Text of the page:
Things Left Unsaid: The Red Lego

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By Sherrie Hurd Hyatt

In the middle of the floor was a red Lego, cradled by a nest of dust bunnies. All the other toys were bagged and ready to be crammed into the van. The other rooms were empty.

I stared at the little red object for a long time as my thoughts wandered to things fading into the past. They were things full of children and laughter. They were things full of freedom and late-night giggling near the open living room window, breeze, so soft, blowing across the back of my neck. I shivered suddenly by that memory.

It was a shiver that not only signified the memory of the sensation on my skin but a shiver that seemed to portend something ominous. Something was ending, and that little red Lego knew it too. I awakened again from my daydreams when the Lego moved.

“Oh crap!”

The words just jumped out. It’s the same expression I always use when something surprises me beyond possibility. But then I noticed the light changing and the Lego growing darker, disappearing within the frazzled mass of dust, hair, and cobwebs on the floor. It was just an illusion.

“I have to get going. I only have one more day before return the key to the landlords.” I said to myself and to whatever might be floating around, settling around, or sitting in other dust bunnies I missed while cleaning.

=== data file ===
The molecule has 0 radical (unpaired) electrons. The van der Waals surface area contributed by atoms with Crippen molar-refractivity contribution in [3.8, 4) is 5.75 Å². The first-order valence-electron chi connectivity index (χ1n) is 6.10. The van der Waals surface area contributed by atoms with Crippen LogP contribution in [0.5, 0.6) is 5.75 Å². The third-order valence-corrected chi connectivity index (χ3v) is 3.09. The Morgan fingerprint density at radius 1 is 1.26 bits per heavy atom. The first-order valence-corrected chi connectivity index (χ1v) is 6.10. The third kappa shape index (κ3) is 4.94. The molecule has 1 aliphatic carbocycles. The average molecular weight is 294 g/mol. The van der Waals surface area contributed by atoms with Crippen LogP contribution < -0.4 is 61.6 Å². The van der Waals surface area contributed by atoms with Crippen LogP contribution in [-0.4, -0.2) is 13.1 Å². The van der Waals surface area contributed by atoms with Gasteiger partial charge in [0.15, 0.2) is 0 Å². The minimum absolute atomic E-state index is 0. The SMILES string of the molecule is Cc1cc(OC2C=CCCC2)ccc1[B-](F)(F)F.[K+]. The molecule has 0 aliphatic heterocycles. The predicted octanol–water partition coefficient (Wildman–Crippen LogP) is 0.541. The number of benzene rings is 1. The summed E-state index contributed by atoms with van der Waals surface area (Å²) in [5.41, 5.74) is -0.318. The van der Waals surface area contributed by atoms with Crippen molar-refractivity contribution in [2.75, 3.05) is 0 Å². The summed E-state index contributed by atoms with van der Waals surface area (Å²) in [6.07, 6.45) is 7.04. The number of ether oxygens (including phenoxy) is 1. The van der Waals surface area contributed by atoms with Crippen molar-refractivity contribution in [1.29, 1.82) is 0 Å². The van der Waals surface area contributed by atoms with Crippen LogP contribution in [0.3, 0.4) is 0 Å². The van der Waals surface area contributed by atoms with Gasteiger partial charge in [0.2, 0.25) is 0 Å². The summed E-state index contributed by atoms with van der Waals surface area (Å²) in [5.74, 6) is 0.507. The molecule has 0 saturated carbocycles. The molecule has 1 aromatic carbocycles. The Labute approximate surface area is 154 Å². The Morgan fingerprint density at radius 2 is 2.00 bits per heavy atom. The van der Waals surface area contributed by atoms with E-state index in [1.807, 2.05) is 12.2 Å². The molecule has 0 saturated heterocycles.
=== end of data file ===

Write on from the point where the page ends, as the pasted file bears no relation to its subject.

I was being forced to move, not by the landlords, not by the location, but because of something more sinister and depressing. Every time my mind dipped into the truth, it pulled back out again to keep from drowning in the truth’s darkness.

I didn’t want to leave. I really didn’t want to leave. The laughter of my three children was still singing in the walls around me…oh god, I didn’t want to leave. But I had to.

Everyone seemed okay about it but me. Maybe my youngest son was a bit sad because, as he said over and over, “I really like this little house. It’s sad.”

“I know honey. But you know, we can’t do anything about it. It would be wrong to stay and …”

But the words stopped right there. We weren’t going to speak of it again. That was that.

And so we started the process of moving, moved almost everything together and then school started. The last week of moving was my chore. So, every day, starting on Monday, I moved a van load of our things to the new house. In between packing, I sat and stared at the walls.

I could still hear her gasp as she fell back upon the bed. I could still hear my children calling her dying name. I could hear the first responders rushing down the little road in front of my ….the house.

I heard the voices, the machines, the cracking of the metal bed frame as they tried to no avail to push the breath of life back into her, and then I heard silence again.

I stared at the wall, then packed a few more books. When everything was packed, the entire house was clean, save for one room. I entered the room where death had come, and I saw the Lego. It was nestled in a bundle of…no, a mass of…no a nest of..the Lego was staring at me.

It was right there, right where the metal bed once stood. Funny thing is, I had already swept this room, many times, so how was this blasted Lego still there? I was finally letting the insanity take me under, I think. I turned away from the room to look toward the open front door.

The sunlight was coming back out from behind the clouds reminding me that even though my heart was heavy, the air was light. The sun was also warm. It draped across the first step, the only step visible from where I stood. I half thought she would walk back through that door.

“Here, put it in here.”